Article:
Man's excuse for groping woman on plane flight: Trump "says it's OK"

Police arrested Bruce Michael Alexander for groping a sleeping woman seated in front of him on a Southwest flight from Texas to New Mexico. In the police car, Alexander reportedly told police that "the president of the United States says it’s OK to grab women by their private parts." From USA Today:

The woman said she felt Alexander's hand move from behind her and grab her right breast. She said she fell asleep about 20 minutes into the flight and not long after, she felt him touch her but assumed it was an accident, according to court documents.

About 30 minutes later, she said she felt Alexander's hand grab the back of her arm and grope around her ribs and then her breast.

The woman then stood up and told Alexander she did not understand how he could think that was OK and he needed to stop.

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World's longest nonstop commercial flight takes off this week

Starting Thursday, Singapore Airlines will offer a nonstop flight between Singapore to New York, becoming the longest commercial non-stop route at 19 hours in the air. That's 3 hours longer than Quantas Airlines' Perth to London long haul. To handle the distance, Singapore Airlines ordered nearly 50 of Airbus's new A350-900 ULR (for Ultra Long-Range). From CNN:

"The A350 is a clean-sheet design that has been designed for those long-range flights," Florent Petteni, Airbus' aircraft interiors marketing director for the A350, tells CNN Travel.

All A350s share Airbus' design philosophy that makes the aircraft cabin feel more like a room, rather than a long tube. The plane has high ceilings, sophisticated LED lighting, almost vertical sidewalls and a low noise level.

These features, along with a maximum in-cabin simulated altitude of just 6,000 feet, all combine to provide an improved passenger experience, according to Petteni.

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Listen to this snippy exchange between an Aer Lingus pilot and New York City air traffic control

Pilot: "It's not my first day in New York. It's not my first day in an aircraft."

From the Irish Times:

The Aer Lingus plane referred to as “Shamrock 104 Heavy” throughout the recording had gone down the runway southwards, and was intending to turn left across the Atlantic and towards Ireland.

The pilot saw a storm upon take off to his left that he deemed unsafe and so carried on straight to await further instructions.

While the pilot thought the storm was unsafe to fly through, the air traffic controller became agitated telling the pilot no other aircraft had deviated from the requested course.

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The shortest commercial flight in the world is less than one minute long

Singapore Airlines just launched the longest nonstop commercial flight route in history -- 20 hours between New York City and Singapore. On the other side of the coin though is the shortest international commercial flight in the world: Anguilla Air Services' 12-mile route in the Caribbean between Saint Martin's Princess Juliana International Airport (SXM) and Anguilla's Clayton J. Lloyd International Airport. Flight time is 10 minutes. Meanwhile, the shortest domestic commercial flight is from Westray to Papa Westray, Scotland. From CNN:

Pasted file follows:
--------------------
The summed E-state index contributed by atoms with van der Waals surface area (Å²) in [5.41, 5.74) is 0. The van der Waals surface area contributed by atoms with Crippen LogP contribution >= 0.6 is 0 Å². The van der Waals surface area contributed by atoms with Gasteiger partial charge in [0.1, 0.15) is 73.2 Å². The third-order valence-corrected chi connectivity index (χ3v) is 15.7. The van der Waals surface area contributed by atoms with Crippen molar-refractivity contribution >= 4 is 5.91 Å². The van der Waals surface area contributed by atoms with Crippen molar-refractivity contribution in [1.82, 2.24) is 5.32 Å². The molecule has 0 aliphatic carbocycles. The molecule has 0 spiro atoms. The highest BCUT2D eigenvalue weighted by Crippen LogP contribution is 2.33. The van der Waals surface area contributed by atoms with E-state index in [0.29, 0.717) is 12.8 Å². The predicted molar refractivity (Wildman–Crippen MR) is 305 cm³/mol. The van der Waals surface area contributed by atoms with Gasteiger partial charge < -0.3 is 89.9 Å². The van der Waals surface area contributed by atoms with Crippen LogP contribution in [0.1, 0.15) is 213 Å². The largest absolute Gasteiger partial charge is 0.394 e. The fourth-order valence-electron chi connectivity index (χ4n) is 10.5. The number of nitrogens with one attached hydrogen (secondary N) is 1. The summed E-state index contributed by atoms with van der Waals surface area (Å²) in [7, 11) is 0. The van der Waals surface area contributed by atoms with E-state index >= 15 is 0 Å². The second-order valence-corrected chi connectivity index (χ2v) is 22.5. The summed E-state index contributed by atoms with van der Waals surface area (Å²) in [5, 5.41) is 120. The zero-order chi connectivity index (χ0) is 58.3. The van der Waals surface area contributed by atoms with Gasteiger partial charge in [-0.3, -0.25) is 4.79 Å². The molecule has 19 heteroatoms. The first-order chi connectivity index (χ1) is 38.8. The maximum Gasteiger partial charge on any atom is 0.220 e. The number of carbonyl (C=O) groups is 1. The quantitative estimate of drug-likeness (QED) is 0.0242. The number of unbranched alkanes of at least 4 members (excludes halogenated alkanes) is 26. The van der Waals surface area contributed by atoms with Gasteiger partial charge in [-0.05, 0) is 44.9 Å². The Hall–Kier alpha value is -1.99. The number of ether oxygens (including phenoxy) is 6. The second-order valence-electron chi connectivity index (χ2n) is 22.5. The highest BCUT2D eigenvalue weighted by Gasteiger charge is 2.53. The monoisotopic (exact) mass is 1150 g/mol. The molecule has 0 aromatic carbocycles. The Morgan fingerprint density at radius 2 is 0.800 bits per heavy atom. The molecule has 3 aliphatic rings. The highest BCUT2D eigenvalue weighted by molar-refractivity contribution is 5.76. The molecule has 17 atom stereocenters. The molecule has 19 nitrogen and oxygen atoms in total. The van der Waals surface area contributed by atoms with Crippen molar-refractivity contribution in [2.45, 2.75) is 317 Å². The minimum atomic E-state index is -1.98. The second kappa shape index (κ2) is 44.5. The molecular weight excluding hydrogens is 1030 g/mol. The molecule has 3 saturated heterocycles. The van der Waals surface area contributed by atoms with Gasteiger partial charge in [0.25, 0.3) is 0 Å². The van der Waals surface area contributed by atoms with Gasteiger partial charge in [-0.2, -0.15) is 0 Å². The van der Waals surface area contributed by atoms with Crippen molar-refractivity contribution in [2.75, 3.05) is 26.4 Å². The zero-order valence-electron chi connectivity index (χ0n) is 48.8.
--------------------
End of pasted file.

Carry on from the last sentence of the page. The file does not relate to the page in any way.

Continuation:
A narrow stretch of water separates the Orkney islands of Westray and Papa Westray, off the north coast of Scotland. Scottish airline Loganair has been running an air bridge between these two tiny Scottish islands for around 50 years, making it the shortest nonstop regular flight anywhere in the world.

The flight, operated by a Britten-Norman Islander eight-seater aircraft, takes just over a minute, but on occasions has been as short as 53 seconds, depending on tail wind.

"This route is used mainly by the people of the Orkney Islands going about their daily routines," says Andy Thornton, Loganair's director of flight operations. "It is used by teachers, the local police officer, the banker and children going to school. However it is also a keen route for tourists and aviation enthusiasts."

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These standing airplane "seats" may be tomorrow's economy class

Following other proposals for standing "seats" on airplanes (link and link), the Skyrider 2.0 saddle seat "is the new frontier of low-cost tickets,” according to Italian company Aviointeriors. Rather than pitch the Skyrider as an inexpensive option for fliers, I think they'd do better positioning it as a healthy luxury like standing desks. From the Boston Globe:

For airlines that have been trying to shed weight and save on fuel costs by introducing thinner seats and eliminating seatback screens, the Skyrider 2.0 makes perfect sense. According to Aviointeriors, the design allows a 20 percent increase in passengers per flight. It also weighs 50 percent less than a standard economy seat, lowering the fuel cost per passenger...

The reduced legroom brings the seat pitch (the distance between one seat and the next in front) down to 23 inches. By way of comparison, the seats on low-cost, low-rated Spirit have a seat pitch of 28 inches.

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